not guarantee someone is meditating. While all meditative disciplines
seem about equally related to alpha production they vary considerably
and in some cases, are rejected as being meditative. It has long been
recognized that lower animals also produce alpha but few people would
suggest that animals meditate.
Finally, most people produce alpha when they simply close their eyes
and refrain from active thinking or remembering. A blank mind therefore
It is widely believed, despite these shortcomings, that alpha is
responsible for a self-reported pleasant state of consciousness and
that its control could be beneficial. In 1969, Joe Kamiya reported in Altered
States of Consciousness, that people could learn to
alpha output with feedback. Subjects were presented with an audio tone
whenever an electronic filter detected alpha in their EEGs. They were
told to do whatever they wanted in order to keep the alpha feedback
tone on as much as possible. His subjects reported the experience as
enjoyable and a link between increased alpha and a transcendent state
Rising disillusionment with many conventional beliefs coupled with
questionable advertising touting unsubstantiated scientific claims,
provided the vehicle for commercialism and biofeedback devices stormed
the marketplace. The machines were technically inadequate, as the
electrical signals in the brain are considerably weaker than the
electromagnetic noise that pervades modern buildings, and the EEG can
be swamped by the bio-electrical activity of the muscles, skin, heart,
and eye movements.
Reliable EEG recording requires meticulous care in preparing the skin
to receive the electrodes and fastidious attention must be paid to the
shielding, grounding and filtering of the apparatus, which in hospitals
and laboratories are enormously expensive. Even if the technical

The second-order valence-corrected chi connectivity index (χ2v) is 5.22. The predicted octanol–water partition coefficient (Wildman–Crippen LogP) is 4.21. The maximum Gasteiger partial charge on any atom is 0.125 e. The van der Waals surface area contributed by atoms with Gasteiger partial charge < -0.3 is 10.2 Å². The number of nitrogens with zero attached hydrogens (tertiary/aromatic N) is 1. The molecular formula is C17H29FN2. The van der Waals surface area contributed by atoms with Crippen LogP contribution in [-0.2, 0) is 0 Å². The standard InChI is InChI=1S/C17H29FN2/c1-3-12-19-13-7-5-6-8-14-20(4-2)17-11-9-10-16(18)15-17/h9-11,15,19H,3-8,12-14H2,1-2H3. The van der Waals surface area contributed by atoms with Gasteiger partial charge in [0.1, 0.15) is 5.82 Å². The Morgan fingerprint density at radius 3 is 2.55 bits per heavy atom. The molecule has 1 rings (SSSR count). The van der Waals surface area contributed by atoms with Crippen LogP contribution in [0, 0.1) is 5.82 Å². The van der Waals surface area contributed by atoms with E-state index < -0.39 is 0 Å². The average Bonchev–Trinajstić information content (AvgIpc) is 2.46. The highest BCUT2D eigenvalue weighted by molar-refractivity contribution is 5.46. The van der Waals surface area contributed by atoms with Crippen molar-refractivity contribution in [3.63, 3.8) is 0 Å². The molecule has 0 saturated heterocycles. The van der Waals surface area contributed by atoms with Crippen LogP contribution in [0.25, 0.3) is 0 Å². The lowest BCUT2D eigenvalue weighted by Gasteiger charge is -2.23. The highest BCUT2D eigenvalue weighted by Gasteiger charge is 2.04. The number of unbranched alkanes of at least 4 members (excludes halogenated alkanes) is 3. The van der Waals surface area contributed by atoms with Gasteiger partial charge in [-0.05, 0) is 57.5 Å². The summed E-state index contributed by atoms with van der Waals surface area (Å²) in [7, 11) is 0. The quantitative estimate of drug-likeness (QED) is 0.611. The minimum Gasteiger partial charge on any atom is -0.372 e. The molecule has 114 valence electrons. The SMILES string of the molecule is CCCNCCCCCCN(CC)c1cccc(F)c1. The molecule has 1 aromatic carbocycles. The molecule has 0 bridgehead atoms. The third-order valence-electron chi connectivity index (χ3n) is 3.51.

inadequacies of the monitoring apparatus are overlooked, the factors
determining the baseline for later comparison are also critical.
Eyes-closed alpha production is measured at the beginning of a session
as a base line, the task is to do whatever is necessary to produce more
alpha at the end of the session than that of the base line and
eventually exceed the base line with eyes open. To obtain a true
indication of increased alpha production the initial baseline must not
be artificially suppressed. As the conditions prevailing at the onset
of the session are conducive to diminishing alpha, i.e. excitement,
anxiety, anticipation and novelty, the first exposure could initially
depress the alpha baseline. The quieter alpha feedback environment
promotes relaxation and the resulting increase in alpha output gives a
false impression of control.
Why then do recipients of this dubious therapy testify to its efficacy?
Many physical and psychological problems are self-limiting and many
ineffectual treatments coincide with recovery by natural restorative
processes. If any physiologically inert treatment instills the belief
that it will work, it is likely to have positive spin-offs. It is known
as the "placebo effect". Melzack and Wall, in The Challenge of Pain
(1982), conclude that biofeedback was "not found to be superior to less
expensive, less instrument-oriented treatments such as relaxation and
coping-skills training." Its limited value is seen as a distracter —
essentially a mechanical placebo.
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Addison-Wesley. Reading, Mass.
Brown, B. 1974. New Mind. New Body. Harper & Row. NY.
Melzack, R. & Wall P. 1982. The Challenge of Pain. Penguin.